In the past I’ve made it clear that for software research I personally prefer to do qualitative case studies over other empirical methods. I can see the value in data mining, experiments, and surveys, but I’ve argued that those methods have significant weaknesses that are often unacknowledged in our field. In fairness, however, qualitative work is no less susceptible to pitfalls, and I think failing to make the weather/climate distinction is probably one of the greatest.
To explain what I mean, think of our reaction to the weather. Lately it seems that whenever we get a cold snap or a freak weather event somewhere, some people will come out and say that this is clear evidence against global warming. The latest example is the recent snowstorm in Northeast US. Stephen Colbert summarizes the problem brilliantly. You can watch his video on the Huffington Post (I would link from it here but the Comedy Network won’t let me):
After showing clips of Fox News correspondents explaining that the weather is burying Al Gore’s “hysterical” theories, Colbert joined in on the ridiculous logic, deeming it “simple observational research: whatever just happened is the only thing that is happening.”
Using the same rationale as Fox News, Colbert couldn’t help but point out that, due to it being nighttime, the city was covered in darkness. “Based on this latest data, we can only assume that the sun has been destroyed.” Who’s to blame for this “forever-night”? Gore, of course.
Failing to discriminate between weather and climate is a novice mistake in understanding climate change, of course. But I wonder if those of us doing qualitative software research are sometimes caught off-guard by the equivalent mistake in our own observations. We join a team for a few hours, days, or weeks, and report back on the “weather” we observed as if it was the “climate” of the team. Without a historical record, it is quite difficult to determine whether what we are observing is representative of the climate under study, or rather, which elements of our observation are representative and which are freak weather events.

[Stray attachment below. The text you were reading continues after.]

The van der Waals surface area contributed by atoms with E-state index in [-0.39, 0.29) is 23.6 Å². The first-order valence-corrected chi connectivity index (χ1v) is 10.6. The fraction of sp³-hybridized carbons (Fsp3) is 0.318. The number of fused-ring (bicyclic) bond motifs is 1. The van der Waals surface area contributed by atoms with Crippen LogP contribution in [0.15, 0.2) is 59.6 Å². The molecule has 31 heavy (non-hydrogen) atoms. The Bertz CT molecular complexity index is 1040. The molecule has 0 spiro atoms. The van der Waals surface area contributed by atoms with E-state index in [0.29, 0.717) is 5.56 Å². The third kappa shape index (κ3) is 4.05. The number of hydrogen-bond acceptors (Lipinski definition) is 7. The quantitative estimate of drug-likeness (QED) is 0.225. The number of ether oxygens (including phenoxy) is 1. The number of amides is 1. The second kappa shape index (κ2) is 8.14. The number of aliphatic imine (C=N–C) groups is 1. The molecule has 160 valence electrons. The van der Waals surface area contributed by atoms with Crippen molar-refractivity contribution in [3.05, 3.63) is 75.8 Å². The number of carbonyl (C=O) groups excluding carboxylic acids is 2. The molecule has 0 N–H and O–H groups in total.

As an example, last Summer I was doing fieldwork on a software organization. The very first day of my observations I sat with a team that was going through a crisis: their demo wasn’t working as expected, their client was getting restless, the team had been growing significantly to meet their long list of urgent requirements, and many team members were rather frantic and tense. The second day of observations was similar, but milder. By the fifth day there was still some underlying tension; the crisis had dissolved, although some of its causes were still latent. Two weeks later the issue was mostly under control.
While I was conducting my observations a couple of people in the team told me, on several occasions, that this was not the way their team usually worked—in other words, I was observing a snowstorm. I made sure to take note of that, but I confess that on a more instinctual level I didn’t fully believe them. It was only later, when I repeatedly saw the team in a different and calmer context, when I interviewed people to get their impression on what is their usual climate, that I came to understand to what extent my initial perception had been misleading.
From a research perspective, this turned out to be a great event to witness: you rarely get the chance to watch an evolving snowstorm with your notepad ready. But it’s only a great event when I realized it was unique and treated it as such; I can think of several other qualitative studies, mine or from others, where the danger of extrapolating from unique events hasn’t been fully explored or acknowledged.
How can we address this problem? My preferred mechanism (and the one Robert Yin suggests repeatedly) is to collect and triangulate information from as many sources as possible. It also helps to be constantly skeptical of anything you hear; I’ve lost count of how many times I’ve been given conflicting accounts of the same events. And of course, you should know that the first few days of your observations are going to be rather unrepresentative simply by your presence; you’re altering the weather yourself.
Ultimately qualitative work is impossible to pull off spotlessly, and there’s always a nagging fear that you’re over- or under-representing some observations, that you’re not doing things right. Then again, no matter which empirical method you choose, you should have that fear, and you should act on it.